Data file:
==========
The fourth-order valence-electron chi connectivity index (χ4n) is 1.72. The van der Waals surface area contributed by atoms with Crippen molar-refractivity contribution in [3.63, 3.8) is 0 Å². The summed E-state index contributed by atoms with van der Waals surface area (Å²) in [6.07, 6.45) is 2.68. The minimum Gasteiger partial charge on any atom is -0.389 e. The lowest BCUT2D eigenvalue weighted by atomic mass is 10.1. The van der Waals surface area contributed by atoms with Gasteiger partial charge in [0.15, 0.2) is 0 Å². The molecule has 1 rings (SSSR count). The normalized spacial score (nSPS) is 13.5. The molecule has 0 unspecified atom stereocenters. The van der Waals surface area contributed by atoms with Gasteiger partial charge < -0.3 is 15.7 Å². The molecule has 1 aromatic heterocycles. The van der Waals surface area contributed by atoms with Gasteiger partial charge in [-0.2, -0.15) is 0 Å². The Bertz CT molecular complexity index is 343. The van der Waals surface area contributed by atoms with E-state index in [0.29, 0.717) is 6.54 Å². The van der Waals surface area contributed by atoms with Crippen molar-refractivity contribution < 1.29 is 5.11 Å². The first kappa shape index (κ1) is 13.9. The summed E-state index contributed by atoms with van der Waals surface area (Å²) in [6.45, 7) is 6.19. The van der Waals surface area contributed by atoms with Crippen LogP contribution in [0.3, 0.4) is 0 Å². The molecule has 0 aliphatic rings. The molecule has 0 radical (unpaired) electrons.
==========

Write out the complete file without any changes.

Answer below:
The fourth-order valence-electron chi connectivity index (χ4n) is 1.72. The van der Waals surface area contributed by atoms with Crippen molar-refractivity contribution in [3.63, 3.8) is 0 Å². The summed E-state index contributed by atoms with van der Waals surface area (Å²) in [6.07, 6.45) is 2.68. The minimum Gasteiger partial charge on any atom is -0.389 e. The lowest BCUT2D eigenvalue weighted by atomic mass is 10.1. The van der Waals surface area contributed by atoms with Gasteiger partial charge in [0.15, 0.2) is 0 Å². The molecule has 1 rings (SSSR count). The normalized spacial score (nSPS) is 13.5. The molecule has 0 unspecified atom stereocenters. The van der Waals surface area contributed by atoms with Gasteiger partial charge < -0.3 is 15.7 Å². The molecule has 1 aromatic heterocycles. The van der Waals surface area contributed by atoms with Gasteiger partial charge in [-0.2, -0.15) is 0 Å². The Bertz CT molecular complexity index is 343. The van der Waals surface area contributed by atoms with E-state index in [0.29, 0.717) is 6.54 Å². The van der Waals surface area contributed by atoms with Crippen molar-refractivity contribution < 1.29 is 5.11 Å². The first kappa shape index (κ1) is 13.9. The summed E-state index contributed by atoms with van der Waals surface area (Å²) in [6.45, 7) is 6.19. The van der Waals surface area contributed by atoms with Crippen LogP contribution in [0.3, 0.4) is 0 Å². The molecule has 0 aliphatic rings. The molecule has 0 radical (unpaired) electrons.